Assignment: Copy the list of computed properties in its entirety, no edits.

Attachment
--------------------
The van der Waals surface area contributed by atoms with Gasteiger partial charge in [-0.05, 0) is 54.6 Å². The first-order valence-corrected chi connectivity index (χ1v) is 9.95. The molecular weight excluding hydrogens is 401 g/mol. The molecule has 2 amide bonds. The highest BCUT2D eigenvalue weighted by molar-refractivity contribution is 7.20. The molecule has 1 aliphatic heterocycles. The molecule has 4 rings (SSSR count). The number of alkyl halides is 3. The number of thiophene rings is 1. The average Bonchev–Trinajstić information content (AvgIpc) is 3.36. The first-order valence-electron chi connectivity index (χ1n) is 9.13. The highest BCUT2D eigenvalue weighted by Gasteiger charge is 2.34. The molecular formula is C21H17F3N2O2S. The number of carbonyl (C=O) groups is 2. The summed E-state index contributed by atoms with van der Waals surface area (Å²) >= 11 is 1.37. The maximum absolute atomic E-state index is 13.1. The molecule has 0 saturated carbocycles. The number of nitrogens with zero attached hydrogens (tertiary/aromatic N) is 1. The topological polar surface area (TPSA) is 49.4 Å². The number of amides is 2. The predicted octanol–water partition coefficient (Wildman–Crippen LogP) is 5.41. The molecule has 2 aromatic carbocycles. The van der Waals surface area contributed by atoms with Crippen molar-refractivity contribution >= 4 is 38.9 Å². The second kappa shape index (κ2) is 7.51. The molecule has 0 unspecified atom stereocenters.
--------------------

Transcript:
The van der Waals surface area contributed by atoms with Gasteiger partial charge in [-0.05, 0) is 54.6 Å². The first-order valence-corrected chi connectivity index (χ1v) is 9.95. The molecular weight excluding hydrogens is 401 g/mol. The molecule has 2 amide bonds. The highest BCUT2D eigenvalue weighted by molar-refractivity contribution is 7.20. The molecule has 1 aliphatic heterocycles. The molecule has 4 rings (SSSR count). The number of alkyl halides is 3. The number of thiophene rings is 1. The average Bonchev–Trinajstić information content (AvgIpc) is 3.36. The first-order valence-electron chi connectivity index (χ1n) is 9.13. The highest BCUT2D eigenvalue weighted by Gasteiger charge is 2.34. The molecular formula is C21H17F3N2O2S. The number of carbonyl (C=O) groups is 2. The summed E-state index contributed by atoms with van der Waals surface area (Å²) >= 11 is 1.37. The maximum absolute atomic E-state index is 13.1. The molecule has 0 saturated carbocycles. The number of nitrogens with zero attached hydrogens (tertiary/aromatic N) is 1. The topological polar surface area (TPSA) is 49.4 Å². The number of amides is 2. The predicted octanol–water partition coefficient (Wildman–Crippen LogP) is 5.41. The molecule has 2 aromatic carbocycles. The van der Waals surface area contributed by atoms with Crippen molar-refractivity contribution >= 4 is 38.9 Å². The second kappa shape index (κ2) is 7.51. The molecule has 0 unspecified atom stereocenters.